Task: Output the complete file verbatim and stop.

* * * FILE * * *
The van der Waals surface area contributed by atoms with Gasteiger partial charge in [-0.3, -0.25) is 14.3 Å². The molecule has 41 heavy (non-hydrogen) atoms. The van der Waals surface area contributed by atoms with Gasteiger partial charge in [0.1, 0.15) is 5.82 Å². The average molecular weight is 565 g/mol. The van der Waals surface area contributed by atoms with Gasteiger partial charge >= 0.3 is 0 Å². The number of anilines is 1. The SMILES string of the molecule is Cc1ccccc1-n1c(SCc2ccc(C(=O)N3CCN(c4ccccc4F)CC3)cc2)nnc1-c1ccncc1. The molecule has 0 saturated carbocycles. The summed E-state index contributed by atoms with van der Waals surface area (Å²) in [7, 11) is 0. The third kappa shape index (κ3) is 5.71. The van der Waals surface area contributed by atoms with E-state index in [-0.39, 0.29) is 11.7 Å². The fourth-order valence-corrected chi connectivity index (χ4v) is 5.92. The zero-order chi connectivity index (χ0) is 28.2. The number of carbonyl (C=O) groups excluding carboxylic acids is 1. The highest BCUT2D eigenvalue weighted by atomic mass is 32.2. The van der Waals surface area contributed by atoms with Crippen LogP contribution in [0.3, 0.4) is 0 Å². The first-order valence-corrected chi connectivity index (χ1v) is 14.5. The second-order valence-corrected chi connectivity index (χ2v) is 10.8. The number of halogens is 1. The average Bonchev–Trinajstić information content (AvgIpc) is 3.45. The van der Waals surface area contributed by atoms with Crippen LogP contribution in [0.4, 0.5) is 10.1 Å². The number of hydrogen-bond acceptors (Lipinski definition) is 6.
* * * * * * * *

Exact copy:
The van der Waals surface area contributed by atoms with Gasteiger partial charge in [-0.3, -0.25) is 14.3 Å². The molecule has 41 heavy (non-hydrogen) atoms. The van der Waals surface area contributed by atoms with Gasteiger partial charge in [0.1, 0.15) is 5.82 Å². The average molecular weight is 565 g/mol. The van der Waals surface area contributed by atoms with Gasteiger partial charge >= 0.3 is 0 Å². The number of anilines is 1. The SMILES string of the molecule is Cc1ccccc1-n1c(SCc2ccc(C(=O)N3CCN(c4ccccc4F)CC3)cc2)nnc1-c1ccncc1. The molecule has 0 saturated carbocycles. The summed E-state index contributed by atoms with van der Waals surface area (Å²) in [7, 11) is 0. The third kappa shape index (κ3) is 5.71. The van der Waals surface area contributed by atoms with E-state index in [-0.39, 0.29) is 11.7 Å². The fourth-order valence-corrected chi connectivity index (χ4v) is 5.92. The zero-order chi connectivity index (χ0) is 28.2. The number of carbonyl (C=O) groups excluding carboxylic acids is 1. The highest BCUT2D eigenvalue weighted by atomic mass is 32.2. The van der Waals surface area contributed by atoms with Crippen LogP contribution in [0.3, 0.4) is 0 Å². The first-order valence-corrected chi connectivity index (χ1v) is 14.5. The second-order valence-corrected chi connectivity index (χ2v) is 10.8. The number of halogens is 1. The average Bonchev–Trinajstić information content (AvgIpc) is 3.45. The van der Waals surface area contributed by atoms with Crippen LogP contribution in [0.4, 0.5) is 10.1 Å². The number of hydrogen-bond acceptors (Lipinski definition) is 6.